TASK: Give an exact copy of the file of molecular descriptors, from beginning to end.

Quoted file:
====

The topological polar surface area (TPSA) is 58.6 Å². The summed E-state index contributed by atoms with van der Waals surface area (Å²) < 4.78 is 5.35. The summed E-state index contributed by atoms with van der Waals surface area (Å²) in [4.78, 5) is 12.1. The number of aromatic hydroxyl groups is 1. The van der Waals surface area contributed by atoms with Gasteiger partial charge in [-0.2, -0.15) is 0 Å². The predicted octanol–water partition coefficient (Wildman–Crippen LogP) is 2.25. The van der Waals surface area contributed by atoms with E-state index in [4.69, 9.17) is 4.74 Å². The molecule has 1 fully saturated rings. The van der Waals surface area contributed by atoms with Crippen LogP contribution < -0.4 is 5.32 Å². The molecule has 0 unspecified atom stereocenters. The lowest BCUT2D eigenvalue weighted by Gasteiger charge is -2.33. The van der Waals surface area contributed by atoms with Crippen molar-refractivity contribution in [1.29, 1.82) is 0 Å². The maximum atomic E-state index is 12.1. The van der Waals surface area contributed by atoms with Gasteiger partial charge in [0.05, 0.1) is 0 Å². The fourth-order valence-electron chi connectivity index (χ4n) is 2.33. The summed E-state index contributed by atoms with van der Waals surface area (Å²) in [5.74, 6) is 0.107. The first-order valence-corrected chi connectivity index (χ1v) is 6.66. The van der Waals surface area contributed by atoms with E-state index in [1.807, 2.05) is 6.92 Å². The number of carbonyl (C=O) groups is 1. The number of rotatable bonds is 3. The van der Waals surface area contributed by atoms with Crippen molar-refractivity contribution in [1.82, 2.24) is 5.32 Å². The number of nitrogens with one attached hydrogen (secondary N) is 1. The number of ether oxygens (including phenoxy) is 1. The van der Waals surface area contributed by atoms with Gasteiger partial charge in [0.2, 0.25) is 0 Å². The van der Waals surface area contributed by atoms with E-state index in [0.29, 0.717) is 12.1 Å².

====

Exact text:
The topological polar surface area (TPSA) is 58.6 Å². The summed E-state index contributed by atoms with van der Waals surface area (Å²) < 4.78 is 5.35. The summed E-state index contributed by atoms with van der Waals surface area (Å²) in [4.78, 5) is 12.1. The number of aromatic hydroxyl groups is 1. The van der Waals surface area contributed by atoms with Gasteiger partial charge in [-0.2, -0.15) is 0 Å². The predicted octanol–water partition coefficient (Wildman–Crippen LogP) is 2.25. The van der Waals surface area contributed by atoms with E-state index in [4.69, 9.17) is 4.74 Å². The molecule has 1 fully saturated rings. The van der Waals surface area contributed by atoms with Crippen LogP contribution < -0.4 is 5.32 Å². The molecule has 0 unspecified atom stereocenters. The lowest BCUT2D eigenvalue weighted by Gasteiger charge is -2.33. The van der Waals surface area contributed by atoms with Crippen molar-refractivity contribution in [1.29, 1.82) is 0 Å². The maximum atomic E-state index is 12.1. The van der Waals surface area contributed by atoms with Gasteiger partial charge in [0.05, 0.1) is 0 Å². The fourth-order valence-electron chi connectivity index (χ4n) is 2.33. The summed E-state index contributed by atoms with van der Waals surface area (Å²) in [5.74, 6) is 0.107. The first-order valence-corrected chi connectivity index (χ1v) is 6.66. The van der Waals surface area contributed by atoms with E-state index in [1.807, 2.05) is 6.92 Å². The number of carbonyl (C=O) groups is 1. The number of rotatable bonds is 3. The van der Waals surface area contributed by atoms with Crippen molar-refractivity contribution in [1.82, 2.24) is 5.32 Å². The number of nitrogens with one attached hydrogen (secondary N) is 1. The number of ether oxygens (including phenoxy) is 1. The van der Waals surface area contributed by atoms with Gasteiger partial charge in [0.2, 0.25) is 0 Å². The van der Waals surface area contributed by atoms with E-state index in [0.29, 0.717) is 12.1 Å².